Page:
In today’s Los Angeles Times, Peter Wallsten reports that it isn’t happily ever after between Black pastors wooed by the GOP and the White House.

According to the L.A. Times, complaints among black pastors who had been courted by the White House — while less pronounced than those of Latino leaders — have been fueled by a tell-all book by former White House aide David Kuo. The new book says that Bush, referring to pastors from one major African American denomination, once griped: "Money. All these guys care about is money. They want money."

A White House spokeswoman said Friday that nobody there recalled hearing such a comment from the president.

The Rev. Eugene Rivers, a Boston Pentecostal minister and one of about two dozen black clergy invited to a series of White House meetings with Bush, said Friday that black leaders had been wooed with assurances that their social service groups would receive money from the president’s faith-based initiative. But, Rivers said, the bulk of the money had gone to white organizations, leaving black churches on the sidelines.

Rivers plans to send a letter early this week to the White House demanding to know how much social services money has been directed to black churches under the faith-based initiative, and requesting a "new conversation" with Bush.

"There’s a growing frustration and anger in the black religious community nationally as the Kuo book makes the rounds," Rivers said. "Meetings at the White House show you the door, but they don’t necessarily open the door."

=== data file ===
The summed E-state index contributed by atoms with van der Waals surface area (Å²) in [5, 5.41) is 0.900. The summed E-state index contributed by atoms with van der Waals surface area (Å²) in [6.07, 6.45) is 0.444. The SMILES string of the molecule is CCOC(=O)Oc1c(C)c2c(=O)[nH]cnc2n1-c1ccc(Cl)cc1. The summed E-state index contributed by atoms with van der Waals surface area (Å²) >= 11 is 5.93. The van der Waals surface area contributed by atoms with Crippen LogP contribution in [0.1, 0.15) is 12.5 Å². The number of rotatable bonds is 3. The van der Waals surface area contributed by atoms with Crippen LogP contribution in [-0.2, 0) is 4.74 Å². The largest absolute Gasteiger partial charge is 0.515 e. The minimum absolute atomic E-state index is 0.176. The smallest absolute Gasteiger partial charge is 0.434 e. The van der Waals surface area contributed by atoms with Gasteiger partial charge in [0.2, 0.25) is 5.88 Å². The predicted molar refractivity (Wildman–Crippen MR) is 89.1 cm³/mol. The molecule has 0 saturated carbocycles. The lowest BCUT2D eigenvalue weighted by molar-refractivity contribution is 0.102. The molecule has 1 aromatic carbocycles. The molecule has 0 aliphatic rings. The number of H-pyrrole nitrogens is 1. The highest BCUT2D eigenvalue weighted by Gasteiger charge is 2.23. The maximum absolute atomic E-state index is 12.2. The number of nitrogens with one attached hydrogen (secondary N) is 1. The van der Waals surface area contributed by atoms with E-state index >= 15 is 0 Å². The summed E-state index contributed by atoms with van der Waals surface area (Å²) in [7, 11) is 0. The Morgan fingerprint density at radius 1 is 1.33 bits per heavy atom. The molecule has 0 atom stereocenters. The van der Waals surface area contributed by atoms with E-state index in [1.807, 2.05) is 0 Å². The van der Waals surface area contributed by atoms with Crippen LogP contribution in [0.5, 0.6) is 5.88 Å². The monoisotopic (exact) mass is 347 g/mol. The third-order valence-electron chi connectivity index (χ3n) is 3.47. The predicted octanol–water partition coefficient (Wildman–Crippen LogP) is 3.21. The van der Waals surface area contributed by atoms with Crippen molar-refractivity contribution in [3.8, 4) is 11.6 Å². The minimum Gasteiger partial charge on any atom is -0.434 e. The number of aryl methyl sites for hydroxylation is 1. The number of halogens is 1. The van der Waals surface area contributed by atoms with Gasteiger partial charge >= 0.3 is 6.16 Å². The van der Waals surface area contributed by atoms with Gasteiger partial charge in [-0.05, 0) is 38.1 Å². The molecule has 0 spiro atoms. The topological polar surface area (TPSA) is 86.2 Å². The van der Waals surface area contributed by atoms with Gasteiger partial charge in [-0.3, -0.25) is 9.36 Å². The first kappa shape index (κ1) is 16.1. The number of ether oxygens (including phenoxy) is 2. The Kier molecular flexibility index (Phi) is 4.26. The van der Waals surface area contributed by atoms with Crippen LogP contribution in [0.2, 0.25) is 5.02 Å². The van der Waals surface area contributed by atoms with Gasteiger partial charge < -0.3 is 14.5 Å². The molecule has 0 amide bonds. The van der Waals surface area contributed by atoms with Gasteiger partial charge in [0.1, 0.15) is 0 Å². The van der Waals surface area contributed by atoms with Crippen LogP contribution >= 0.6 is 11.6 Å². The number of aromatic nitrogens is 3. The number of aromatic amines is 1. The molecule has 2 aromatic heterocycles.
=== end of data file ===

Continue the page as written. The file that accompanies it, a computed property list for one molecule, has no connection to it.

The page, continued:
I hate to agree with Bush on anything, but this is probably the one time that he’s right.  All those mega church pastors care about is money.

Why do you think Rev. Rivers wants to know how much was directed to the Black churches under the faith-based initiative, because it’s about the money.

As I have said all along when this phenomenon of Black pastors “bucking and shucking” for the President started, they don’t give a damn about these Black pastors or their churches.  They were bamboozled.  They got their photo with the President, a nice dinner, and a tour of the White House.   In return, the White House publicly applauded their efforts and behind closed doors laughed and poked fun at them for not realizing that they were being used.  Black pastors were used to create a wedge in the Black community on certain issues, like gay marriage.

Hopefully they’ve come back to reality and have taken a look in the mirror. Black is Black baby, regardless of whether you’re blue or red.  Maybe next time when Rove and Bush come a knocking on Black church doors, they’ll remember that.

Still, I can’t help but chuckle as I sit here typing this thinking back on all of the Black pastors who dutifully stood behind the President only to be left on the porch as their white evangelical counterparts reaped the benefits. 

Photo Caption: More than 60 African-American pastors gathered in Washington, DC, on May 17, 2004, to oppose marriage rights for gays including civil unions.  They called on the Black Caucus to sponsor a constitutional amendment protecting marriage as a union of one man and one woman. The event was sponsored by the conservative Traditional Values Coalition.  Bishop Paul Morton of Greater St. Stephens Full Gospel Baptist Church, New Orleans, LA addresses the media condemning homosexual unions and the civil rights ploy.